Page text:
How to choose a Microsoft Office 365™
Moving to the Cloud without Risking Productivity, Collaboration or Security
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Not all Microsoft Office 365 migration partners are equal.
You often find partners who look good on paper and realize – after
it’s too late – they’re missing the mark. Sometimes issues arise
when a project isn’t accurately scoped out, or when Office 365’s
value (and limitations) are not properly communicated at the
outset. In other cases, not enough thought is given to what
happens after day two and beyond.
Everyone has bad days. The challenge for many organizations is
how do you separate the wheat from the chaff?
I’ve assembled what I believe are the best practices and key
considerations for evaluating a great migration partner. This is
based on direct experience managing the migration of more than
20,000 mailboxes (and counting). In each section, I outline key
considerations and what to look for during every phase of a
migration. I hope it serves you well on your journey to the cloud!
Choosing a Microsoft Office 365™ Migration Partner | Introduction
Manager of Technical Services
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LinkedIn: Tim McKellips
About Tim McKellips
Tim McKellips has spent his entire 16-year IT career in the Microsoft
technology and professional services arena. He started as an Exchange 5.5
and Windows NT consultant before serving as the director of a Microsoft
practice in the Central and Eastern U.S. Tim joined Softchoice in 2007 and
today leads the company’s Technical Services team, defining strategy and
methodology for complex Professional Services solutions, with a special focus
Tim relishes living the stereotype of a gadget and technology enthusiast.
For fun, he and his family are slowly renovating their century old cottage in
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When you invest in Office 365, you’ll find lots of vendors who will tell you how they want to execute
your project. The reality is, the planning and design process is more about understanding your needs
and environment in order to tailor the right solution.
During the planning and design phase, I recommend the following:
Assess your current state
Understanding the health of your current systems before you plan for your end state is essential.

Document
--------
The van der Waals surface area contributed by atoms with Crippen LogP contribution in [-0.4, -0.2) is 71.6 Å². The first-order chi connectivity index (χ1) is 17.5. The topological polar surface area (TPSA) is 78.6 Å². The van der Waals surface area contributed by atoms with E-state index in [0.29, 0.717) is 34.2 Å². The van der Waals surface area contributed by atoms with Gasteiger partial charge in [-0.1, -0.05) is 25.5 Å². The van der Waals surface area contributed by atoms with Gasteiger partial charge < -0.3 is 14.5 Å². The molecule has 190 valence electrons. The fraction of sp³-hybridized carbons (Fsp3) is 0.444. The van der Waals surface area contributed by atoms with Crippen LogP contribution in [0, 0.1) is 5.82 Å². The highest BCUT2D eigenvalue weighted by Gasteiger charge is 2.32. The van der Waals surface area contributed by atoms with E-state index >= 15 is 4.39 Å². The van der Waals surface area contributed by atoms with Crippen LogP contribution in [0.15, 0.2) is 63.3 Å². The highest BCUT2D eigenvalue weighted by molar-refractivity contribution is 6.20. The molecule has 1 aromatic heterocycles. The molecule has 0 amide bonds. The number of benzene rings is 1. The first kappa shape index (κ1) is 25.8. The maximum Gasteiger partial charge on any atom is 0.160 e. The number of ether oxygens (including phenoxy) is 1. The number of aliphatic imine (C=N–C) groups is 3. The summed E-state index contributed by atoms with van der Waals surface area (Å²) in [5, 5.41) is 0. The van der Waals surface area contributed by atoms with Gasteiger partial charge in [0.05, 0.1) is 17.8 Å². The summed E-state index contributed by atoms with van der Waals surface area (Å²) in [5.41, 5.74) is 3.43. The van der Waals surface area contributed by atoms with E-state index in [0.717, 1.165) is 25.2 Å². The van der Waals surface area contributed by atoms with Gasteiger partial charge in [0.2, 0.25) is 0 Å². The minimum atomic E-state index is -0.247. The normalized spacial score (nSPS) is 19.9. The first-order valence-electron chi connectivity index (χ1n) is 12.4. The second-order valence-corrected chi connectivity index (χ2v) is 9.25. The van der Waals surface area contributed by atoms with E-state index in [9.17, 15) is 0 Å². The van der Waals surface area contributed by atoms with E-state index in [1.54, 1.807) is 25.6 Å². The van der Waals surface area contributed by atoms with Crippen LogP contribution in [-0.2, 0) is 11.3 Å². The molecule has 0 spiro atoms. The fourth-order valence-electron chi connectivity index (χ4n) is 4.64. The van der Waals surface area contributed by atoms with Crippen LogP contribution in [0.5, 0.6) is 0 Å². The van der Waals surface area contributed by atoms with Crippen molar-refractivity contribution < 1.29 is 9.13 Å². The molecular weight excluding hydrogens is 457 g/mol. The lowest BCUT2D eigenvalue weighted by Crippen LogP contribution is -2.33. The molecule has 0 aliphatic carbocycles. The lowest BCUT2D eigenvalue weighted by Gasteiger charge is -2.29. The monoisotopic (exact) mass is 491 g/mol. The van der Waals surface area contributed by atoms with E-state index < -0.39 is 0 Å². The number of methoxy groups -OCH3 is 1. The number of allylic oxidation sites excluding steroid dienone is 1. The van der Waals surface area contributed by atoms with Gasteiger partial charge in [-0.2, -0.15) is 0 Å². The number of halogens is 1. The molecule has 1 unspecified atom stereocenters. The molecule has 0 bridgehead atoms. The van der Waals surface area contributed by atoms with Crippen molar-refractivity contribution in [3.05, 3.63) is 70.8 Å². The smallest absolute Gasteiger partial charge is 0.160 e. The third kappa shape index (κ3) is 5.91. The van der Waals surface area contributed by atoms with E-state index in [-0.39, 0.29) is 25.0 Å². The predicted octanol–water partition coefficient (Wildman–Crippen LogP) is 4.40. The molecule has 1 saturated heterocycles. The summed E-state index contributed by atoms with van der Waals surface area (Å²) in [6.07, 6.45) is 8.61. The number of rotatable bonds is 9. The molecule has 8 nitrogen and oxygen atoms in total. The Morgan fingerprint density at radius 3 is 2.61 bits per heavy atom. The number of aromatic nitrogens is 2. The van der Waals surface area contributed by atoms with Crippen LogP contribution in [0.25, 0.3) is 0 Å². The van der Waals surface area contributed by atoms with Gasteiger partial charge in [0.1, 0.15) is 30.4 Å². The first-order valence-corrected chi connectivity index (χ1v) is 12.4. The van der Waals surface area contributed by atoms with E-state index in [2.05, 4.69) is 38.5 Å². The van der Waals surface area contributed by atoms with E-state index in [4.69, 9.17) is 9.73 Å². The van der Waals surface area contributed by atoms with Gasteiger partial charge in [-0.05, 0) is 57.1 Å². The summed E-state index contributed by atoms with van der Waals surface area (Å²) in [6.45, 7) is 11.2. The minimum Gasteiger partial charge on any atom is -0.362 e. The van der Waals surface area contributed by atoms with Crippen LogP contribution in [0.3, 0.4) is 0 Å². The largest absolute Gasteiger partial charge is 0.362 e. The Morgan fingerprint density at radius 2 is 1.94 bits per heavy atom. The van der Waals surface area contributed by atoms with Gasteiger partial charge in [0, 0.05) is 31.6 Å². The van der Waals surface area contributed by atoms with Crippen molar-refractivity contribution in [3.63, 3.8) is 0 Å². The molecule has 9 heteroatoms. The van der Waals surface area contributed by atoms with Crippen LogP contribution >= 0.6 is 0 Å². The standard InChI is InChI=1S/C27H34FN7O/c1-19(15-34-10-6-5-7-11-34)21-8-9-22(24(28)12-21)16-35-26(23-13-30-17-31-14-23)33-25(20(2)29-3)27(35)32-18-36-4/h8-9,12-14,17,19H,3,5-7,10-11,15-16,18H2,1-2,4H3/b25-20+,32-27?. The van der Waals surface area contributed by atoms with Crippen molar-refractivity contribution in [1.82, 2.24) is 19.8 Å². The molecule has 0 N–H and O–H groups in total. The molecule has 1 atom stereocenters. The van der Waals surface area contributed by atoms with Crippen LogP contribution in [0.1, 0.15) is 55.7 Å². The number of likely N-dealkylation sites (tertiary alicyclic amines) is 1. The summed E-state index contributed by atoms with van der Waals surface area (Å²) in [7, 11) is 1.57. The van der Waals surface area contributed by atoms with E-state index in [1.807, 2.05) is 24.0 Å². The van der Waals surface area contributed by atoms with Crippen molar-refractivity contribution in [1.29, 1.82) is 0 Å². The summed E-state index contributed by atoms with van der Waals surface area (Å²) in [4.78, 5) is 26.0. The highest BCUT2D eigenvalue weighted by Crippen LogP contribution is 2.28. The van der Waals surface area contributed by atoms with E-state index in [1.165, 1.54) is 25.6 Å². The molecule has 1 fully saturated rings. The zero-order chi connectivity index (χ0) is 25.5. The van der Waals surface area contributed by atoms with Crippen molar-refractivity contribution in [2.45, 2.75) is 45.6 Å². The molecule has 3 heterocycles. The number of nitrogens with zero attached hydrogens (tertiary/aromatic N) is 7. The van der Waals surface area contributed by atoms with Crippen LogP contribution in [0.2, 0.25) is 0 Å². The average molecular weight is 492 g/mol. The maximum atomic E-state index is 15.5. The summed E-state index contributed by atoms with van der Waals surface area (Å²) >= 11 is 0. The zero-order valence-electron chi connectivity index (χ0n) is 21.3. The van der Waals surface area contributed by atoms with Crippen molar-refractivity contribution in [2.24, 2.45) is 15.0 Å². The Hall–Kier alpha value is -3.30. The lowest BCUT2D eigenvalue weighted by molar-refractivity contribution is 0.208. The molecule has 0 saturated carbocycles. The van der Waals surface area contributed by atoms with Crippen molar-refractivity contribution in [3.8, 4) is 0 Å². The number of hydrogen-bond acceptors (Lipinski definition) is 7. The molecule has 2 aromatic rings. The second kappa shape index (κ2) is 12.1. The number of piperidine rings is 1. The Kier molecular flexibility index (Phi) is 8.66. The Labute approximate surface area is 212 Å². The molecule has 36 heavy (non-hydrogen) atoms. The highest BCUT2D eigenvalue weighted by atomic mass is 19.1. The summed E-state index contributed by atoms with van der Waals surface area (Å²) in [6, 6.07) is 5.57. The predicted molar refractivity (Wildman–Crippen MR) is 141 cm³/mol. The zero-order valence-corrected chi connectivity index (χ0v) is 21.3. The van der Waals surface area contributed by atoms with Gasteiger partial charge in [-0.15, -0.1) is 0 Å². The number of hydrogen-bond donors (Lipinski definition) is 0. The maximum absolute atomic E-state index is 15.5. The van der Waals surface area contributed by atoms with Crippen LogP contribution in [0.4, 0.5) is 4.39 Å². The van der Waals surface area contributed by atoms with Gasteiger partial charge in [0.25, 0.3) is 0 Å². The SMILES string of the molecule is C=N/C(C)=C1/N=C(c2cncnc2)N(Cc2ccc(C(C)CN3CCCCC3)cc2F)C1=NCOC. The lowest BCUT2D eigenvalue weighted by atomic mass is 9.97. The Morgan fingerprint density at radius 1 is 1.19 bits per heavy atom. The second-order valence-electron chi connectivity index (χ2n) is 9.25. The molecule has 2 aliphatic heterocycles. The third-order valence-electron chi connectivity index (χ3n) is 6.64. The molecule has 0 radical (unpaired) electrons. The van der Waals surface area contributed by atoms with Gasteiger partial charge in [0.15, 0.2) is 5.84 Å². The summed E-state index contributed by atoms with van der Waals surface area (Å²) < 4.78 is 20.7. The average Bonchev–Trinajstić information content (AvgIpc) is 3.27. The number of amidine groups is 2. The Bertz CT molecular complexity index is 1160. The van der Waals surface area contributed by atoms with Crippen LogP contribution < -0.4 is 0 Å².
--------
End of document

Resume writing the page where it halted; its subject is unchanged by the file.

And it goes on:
Many people skip this step and then deal with delays and failures during the actual migration. The
reality is your structure is only as strong as your foundation.
In my experience, the most important thing to do is make sure your Active Directory is healthy
and doesn’t contain errors. For instance, IT administrators often build exchange servers and fail to
remove them from Active Directory when they are no longer needed. This causes errors when these
servers are shut down and bad data is moved to Office 365.
1 BE ACCURATE
Planning and Design
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Choosing an Office 365 Migration Partner | Phase 1: Planning and Design
Consider the gap state
I’ve seen many IT decision makers look at Office 365’s features and decide what they want to achieve.
What often gets lost is the work involved in moving from point A to point B. This route – or the space
between your current state and end state – is the gap state and requires careful planning and design.
How to mind the gaps?
• Don’t squeeze your business into a narrow definition of Office 365. Instead, a partner should help
you think about creative ways to make Office 365 work for your business.
• Decide how Office 365 will help you achieve your business goals. For example, if uninterrupted
service is part of your migration goals, how will you maintain uptime during the gap state?
• Determine how migrating to Office 365 will impact your SLAs. Revisit your SLAs and key policies
as part of the migration plan. This includes evaluating how Office 365 will impact your uptime,
archive policies and recovery time objectives. I also like to use a migration to recommit to business
SLAs and potentially raise them.
If you fail to consider SLAs as part of your gap state, you will get bitten. Some IT professionals
underestimate their mailboxes and create a plan without the right diligence. This can triple the
effort of a migration.
• Determine the impact circle. Email runs the engine of your business, so you must understand how
it impacts productivity in your organization. I’ve seen IT professionals actually shut off access to email
during a migration. While some organizations can get away with this, if you don’t want to face the
wrath of your co-workers, plan to migrate without service interruptions. This also means understanding
how other systems and hardware – such as fax machines – may be affected by the migration.
The space between your current state
and end state is the gap state and requires
careful planning and design.
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Envision your end state
The best end states are agile. At the end of an Office 365 migration, you should be more flexible
and have a working strategy that you will change over time. Clients often ask me if they should
keep all of their mailboxes on premise or move them all to the cloud. The reality is it’s not an all or
nothing situation. You will find a happy middle ground by keeping sensitive mailboxes on premise
while moving the rest to the cloud to achieve cost savings. This may also help you comply with SLAs,
address regulatory concerns and enable easier disaster recovery.
Build a global identity strategy
Many organizations use Office 365 as the compelling event to spur a larger SaaS management
strategy. Office 365 gives you the opportunity to think about how you will manage a global SaaS
identity strategy. When you migrate to Office 365, you should consider:
• How will you enhance user productivity while keeping your data secure? Will you allow users to
log in via Active Directory to gain secure access not just to Office 365 but to all of their SaaS apps?
• How will you provision and deprovision access? How will you turn off an employee’s access to
your other SaaS apps when they leave the organization?
• How will you manage external identities? What are the best ways to manage customers, partners
and vendors who need to access your apps and portals?